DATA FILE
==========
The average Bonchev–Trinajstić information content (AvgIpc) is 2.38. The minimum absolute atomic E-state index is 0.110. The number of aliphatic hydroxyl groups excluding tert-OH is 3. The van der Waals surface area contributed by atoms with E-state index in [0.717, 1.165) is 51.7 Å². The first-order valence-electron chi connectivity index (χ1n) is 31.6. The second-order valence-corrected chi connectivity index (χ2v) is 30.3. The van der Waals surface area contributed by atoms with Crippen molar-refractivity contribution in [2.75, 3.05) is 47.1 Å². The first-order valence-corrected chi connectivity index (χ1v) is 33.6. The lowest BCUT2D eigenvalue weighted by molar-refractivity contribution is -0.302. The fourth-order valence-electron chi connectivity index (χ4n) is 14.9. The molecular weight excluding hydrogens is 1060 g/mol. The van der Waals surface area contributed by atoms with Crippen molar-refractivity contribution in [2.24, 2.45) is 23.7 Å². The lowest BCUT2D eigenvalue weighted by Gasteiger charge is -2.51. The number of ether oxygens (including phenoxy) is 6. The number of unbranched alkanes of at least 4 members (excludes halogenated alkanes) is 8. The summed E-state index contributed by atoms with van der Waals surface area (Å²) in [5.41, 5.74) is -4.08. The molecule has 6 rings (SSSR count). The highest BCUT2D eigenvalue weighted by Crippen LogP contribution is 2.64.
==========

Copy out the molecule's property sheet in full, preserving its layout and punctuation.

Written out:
The average Bonchev–Trinajstić information content (AvgIpc) is 2.38. The minimum absolute atomic E-state index is 0.110. The number of aliphatic hydroxyl groups excluding tert-OH is 3. The van der Waals surface area contributed by atoms with E-state index in [0.717, 1.165) is 51.7 Å². The first-order valence-electron chi connectivity index (χ1n) is 31.6. The second-order valence-corrected chi connectivity index (χ2v) is 30.3. The van der Waals surface area contributed by atoms with Crippen molar-refractivity contribution in [2.75, 3.05) is 47.1 Å². The first-order valence-corrected chi connectivity index (χ1v) is 33.6. The lowest BCUT2D eigenvalue weighted by molar-refractivity contribution is -0.302. The fourth-order valence-electron chi connectivity index (χ4n) is 14.9. The molecular weight excluding hydrogens is 1060 g/mol. The van der Waals surface area contributed by atoms with Crippen molar-refractivity contribution in [2.24, 2.45) is 23.7 Å². The lowest BCUT2D eigenvalue weighted by Gasteiger charge is -2.51. The number of ether oxygens (including phenoxy) is 6. The number of unbranched alkanes of at least 4 members (excludes halogenated alkanes) is 8. The summed E-state index contributed by atoms with van der Waals surface area (Å²) in [5.41, 5.74) is -4.08. The molecule has 6 rings (SSSR count). The highest BCUT2D eigenvalue weighted by Crippen LogP contribution is 2.64.